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PLoS One. 2012;7(9):e45169. doi: 10.1371/journal.pone.0045169. Epub 2012 Sep 18.

Rescue the failed half-ZFN by a sensitive mammalian cell-based luciferase reporter system.

Author information

1
Laboratory of Gene Therapy, Department of Biochemistry, College of Life Sciences, Shaanxi Normal University, Xi'an, Shaanxi, People's Republic of China.

Abstract

ZFN technology is a powerful research tool and has been used for genome editing in cells lines, animals and plants. The generation of functional ZFNs for particular targets in mammalian genome is still challenging for an average research group. The modular-assembly method is relatively fast, easy-to-practice but has a high failure rate. Some recent studies suggested that a ZFP with low binding activity might be able to form a working ZFN pair with another binding active half-ZFP. In order to unveil the potential ZFP candidates among those with low binding activities, this paper established a highly sensitive mammalian cell-based transcriptional reporter system to assess the DNA binding activities of ZFPs by inserting multiple copies of ZFN target sequence fragment (TSF) of an interested gene (e. g., hPGRN or hVEGF). Our results showed that this system increased the screening sensitivity up to 50-fold and markedly amplified the differences in the binding activities between different ZFPs. We also found that the targeted chromosomal gene repair efficiency of each hPGRN or hVEGF ZFN pair was in proportion with the combination of the binding activities of the ZFL (Left zinc finger) and ZFR (Right zinc finger). A hPGRN ZFR with low binding ability was able to form a biological active ZFN if combined with a hPGRN ZFL with relatively high binding ability. Lastly, site-specific genome editing by hPGRN ZFNs generated by this system was confirmed by sequencing, and the PGRN knock-out cell line showed significantly decreased cell growth compared with the control. Our system will provide a valuable tool for further optimizing the nucleases with regard to specificity and cytotoxicity.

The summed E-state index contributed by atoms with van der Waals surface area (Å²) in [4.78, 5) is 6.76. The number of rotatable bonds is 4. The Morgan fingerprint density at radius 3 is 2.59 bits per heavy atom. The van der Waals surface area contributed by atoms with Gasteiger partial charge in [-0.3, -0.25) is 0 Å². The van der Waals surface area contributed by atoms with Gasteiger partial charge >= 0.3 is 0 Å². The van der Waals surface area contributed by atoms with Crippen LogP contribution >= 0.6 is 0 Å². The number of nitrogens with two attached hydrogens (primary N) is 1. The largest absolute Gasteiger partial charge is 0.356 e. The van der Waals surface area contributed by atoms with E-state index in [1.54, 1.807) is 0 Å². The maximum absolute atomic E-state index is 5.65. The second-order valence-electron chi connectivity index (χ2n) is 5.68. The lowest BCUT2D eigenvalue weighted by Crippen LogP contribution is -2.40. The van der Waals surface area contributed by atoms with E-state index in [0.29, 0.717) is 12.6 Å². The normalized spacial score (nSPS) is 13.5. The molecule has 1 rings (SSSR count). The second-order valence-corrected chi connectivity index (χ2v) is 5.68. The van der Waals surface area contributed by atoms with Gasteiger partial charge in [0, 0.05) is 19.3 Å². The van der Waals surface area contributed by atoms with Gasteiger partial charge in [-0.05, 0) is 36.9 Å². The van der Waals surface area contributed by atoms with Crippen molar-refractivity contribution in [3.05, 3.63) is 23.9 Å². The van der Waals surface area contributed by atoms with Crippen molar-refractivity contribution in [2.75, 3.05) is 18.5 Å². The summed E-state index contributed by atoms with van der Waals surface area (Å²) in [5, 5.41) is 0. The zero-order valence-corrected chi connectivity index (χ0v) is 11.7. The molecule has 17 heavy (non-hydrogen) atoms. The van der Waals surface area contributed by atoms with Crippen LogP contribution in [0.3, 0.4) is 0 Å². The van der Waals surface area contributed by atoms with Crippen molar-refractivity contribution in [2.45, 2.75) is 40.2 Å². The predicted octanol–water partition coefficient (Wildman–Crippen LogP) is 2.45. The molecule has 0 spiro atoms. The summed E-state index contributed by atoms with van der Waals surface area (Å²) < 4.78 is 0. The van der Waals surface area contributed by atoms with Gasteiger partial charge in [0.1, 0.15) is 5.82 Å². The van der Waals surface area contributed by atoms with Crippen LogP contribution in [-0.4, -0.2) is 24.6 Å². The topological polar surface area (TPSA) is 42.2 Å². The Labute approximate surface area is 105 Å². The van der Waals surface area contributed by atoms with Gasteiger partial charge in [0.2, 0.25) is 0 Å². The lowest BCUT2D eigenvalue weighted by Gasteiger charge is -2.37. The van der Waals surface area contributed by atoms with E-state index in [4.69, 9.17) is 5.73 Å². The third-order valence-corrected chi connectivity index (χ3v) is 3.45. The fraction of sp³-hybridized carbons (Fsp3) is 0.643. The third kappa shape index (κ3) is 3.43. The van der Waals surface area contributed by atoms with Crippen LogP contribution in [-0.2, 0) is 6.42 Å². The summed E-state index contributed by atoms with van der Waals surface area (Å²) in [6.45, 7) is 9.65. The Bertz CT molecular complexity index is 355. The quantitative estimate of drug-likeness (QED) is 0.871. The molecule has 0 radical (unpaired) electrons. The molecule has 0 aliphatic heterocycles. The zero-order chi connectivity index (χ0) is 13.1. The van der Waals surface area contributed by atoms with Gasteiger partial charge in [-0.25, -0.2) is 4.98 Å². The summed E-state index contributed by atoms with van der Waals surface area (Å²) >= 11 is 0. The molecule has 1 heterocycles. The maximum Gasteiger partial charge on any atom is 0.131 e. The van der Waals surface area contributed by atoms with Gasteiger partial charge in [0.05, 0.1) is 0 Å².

PMID:
23028823
PMCID:
PMC3445457
DOI:
10.1371/journal.pone.0045169
[Indexed for MEDLINE]
Free PMC Article

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